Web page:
NASHVILLE, Tennessee — The Beacon Center of Tennessee hosted a free conference open to the public on Saturday featuring the nation’s foremost experts discussing “Off Track: What’s Wrong with Nashville’s Transit Plan & What We Should Do Instead.” The title reflects the sentiment of attendees, primarily interested citizens versus special interest groups, that there is a congestion problem in the greater Nashville area that needs a solution, but one that is more efficient and cost effective than the $9 billion Let’s Move Nashville plan being put to referendum on May 1.
The event included two power-house panels, the first on “What’s Wrong with the Nashville Plan,” featuring Randal O’Toole, Senior Fellow of the Cato Institute; Michael Sargent, Policy Analyst, Transportation and Infrastructures from the Heritage Foundation; and, Ron Shultis, Policy Coordinator of the Beacon Center of Tennessee, moderated by Ralph Bristol, former WTN 99.7 Nashville Morning News Host.
The second panel included Transportation Policy Analyst Baruch Feigenbaum from the Reason Foundation; Marc Scribner, Senior Fellow of Competitive Enterprise Institute; and Emily Hamilton, Policy Research Manager, Mercatus Center, moderated by Beacon Center of Tennessee President and CEO Justin Owen and focused on “A Better Plan for Nashville.”
John Cerasulo, Chairman of the Board of Directors of the Beacon Center of Tennessee, in his opening remarks, said with the Let’s Move Nashville plan at a cost of approximately $9 billion being the largest and most expensive project in Nashville’s history, it deserves further discussion and debate. Everyone having heard the plan and “plenty on the pro-transit side,” an alternative view would be presented.
Perhaps more insidious, Cerasulo pointed out, is that the mayor has said, “There is no Plan B,” adding, “It’s either the mayor’s plan or total gridlock, complete chaos, dogs and cats living together.”
Randal O’Toole, as the first presenter, had no problem livening the room early on a Saturday morning, opening with a slide of a 1938 train while making the point that he loves passenger trains, helped restore the vintage Baldwin in the picture and owns four of the rail cars. But, he added, light rail should be called “lie rail,” because it weighs more than heavy rail. The “light” refers to capacity.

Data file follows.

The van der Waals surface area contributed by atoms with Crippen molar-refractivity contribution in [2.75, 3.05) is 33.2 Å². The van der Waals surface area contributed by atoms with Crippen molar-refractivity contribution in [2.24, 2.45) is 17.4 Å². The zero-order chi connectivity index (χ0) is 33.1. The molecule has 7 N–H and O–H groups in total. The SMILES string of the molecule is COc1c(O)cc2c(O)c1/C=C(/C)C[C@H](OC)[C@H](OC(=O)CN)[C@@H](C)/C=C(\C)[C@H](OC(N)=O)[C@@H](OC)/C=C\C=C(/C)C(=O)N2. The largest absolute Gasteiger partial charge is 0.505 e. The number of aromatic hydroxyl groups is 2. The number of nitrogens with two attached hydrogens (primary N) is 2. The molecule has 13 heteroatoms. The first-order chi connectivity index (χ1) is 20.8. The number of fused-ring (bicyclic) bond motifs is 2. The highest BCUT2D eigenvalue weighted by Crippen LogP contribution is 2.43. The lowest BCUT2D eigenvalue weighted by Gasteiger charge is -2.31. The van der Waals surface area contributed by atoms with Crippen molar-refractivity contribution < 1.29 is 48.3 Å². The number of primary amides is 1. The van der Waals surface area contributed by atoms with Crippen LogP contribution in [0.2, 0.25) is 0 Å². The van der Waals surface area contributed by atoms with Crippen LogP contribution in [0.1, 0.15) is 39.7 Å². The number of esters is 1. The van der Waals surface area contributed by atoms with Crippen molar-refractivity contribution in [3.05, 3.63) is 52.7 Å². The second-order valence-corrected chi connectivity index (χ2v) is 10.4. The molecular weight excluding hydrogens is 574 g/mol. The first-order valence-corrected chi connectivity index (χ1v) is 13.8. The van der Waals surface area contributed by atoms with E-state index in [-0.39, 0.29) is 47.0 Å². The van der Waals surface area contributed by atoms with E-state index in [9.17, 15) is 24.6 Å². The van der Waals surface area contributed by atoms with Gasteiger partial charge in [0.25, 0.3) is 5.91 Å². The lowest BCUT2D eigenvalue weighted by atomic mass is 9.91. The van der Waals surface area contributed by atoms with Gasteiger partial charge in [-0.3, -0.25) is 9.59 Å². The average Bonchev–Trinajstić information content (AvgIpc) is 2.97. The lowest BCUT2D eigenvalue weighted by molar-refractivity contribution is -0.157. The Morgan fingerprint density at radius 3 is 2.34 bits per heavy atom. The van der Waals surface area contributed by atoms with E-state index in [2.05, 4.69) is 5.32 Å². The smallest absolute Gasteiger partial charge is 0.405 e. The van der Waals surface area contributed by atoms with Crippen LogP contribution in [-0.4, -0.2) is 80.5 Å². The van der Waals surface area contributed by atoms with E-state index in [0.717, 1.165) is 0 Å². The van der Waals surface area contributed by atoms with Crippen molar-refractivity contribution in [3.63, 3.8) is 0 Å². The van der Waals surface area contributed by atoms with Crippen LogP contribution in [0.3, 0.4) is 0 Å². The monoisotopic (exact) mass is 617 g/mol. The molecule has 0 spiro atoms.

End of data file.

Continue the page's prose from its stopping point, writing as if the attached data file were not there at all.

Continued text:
After rattling off a dizzying array of statistics accompanied by slides that put the “one picture is worth a thousand words” into action, O’Toole was followed by the other two panelists with their presentations who then joined together for a Q&A session. After a brief break, the same process was repeated with the second panel.
The information presented, so thorough, in-depth and data-driven, had many attendees taking pictures with their cell phones to capture the slide presentations while furiously writing notes on event topics that included: Federal Light Rail Funding: Trends and Tribulations; Crazy Train: The Wrong Plan for the Music City; A Cost-Effective, High-Quality Transit Solution; The Future of Passenger Surface Transportation is Trackless and Driverless.
Using the popular television program Shark Tank format, Beacon Center’s Shultis framed his presentation around four questions: How much are we investing, how long to recoup our investment, how risky is the investment and what can we expect for our returns.
Answering those questions revealed some shocking data including a per person cost for the completed plan of $13,080 or $33,882 per household to Nashvillians. Even adjusting for the plan’s purported 47 percent of sales tax coming from outside Nashville, the cost is $5,320 per person or $13,782 per household. The estimated completion date for the current plan is 2032, which translates into congestion plus 14 years of construction. However, the increased taxes to fund it will go more than three decades longer until 2068, meaning that, on average, only those born in 1990 or later will be alive when the tax surcharges expire.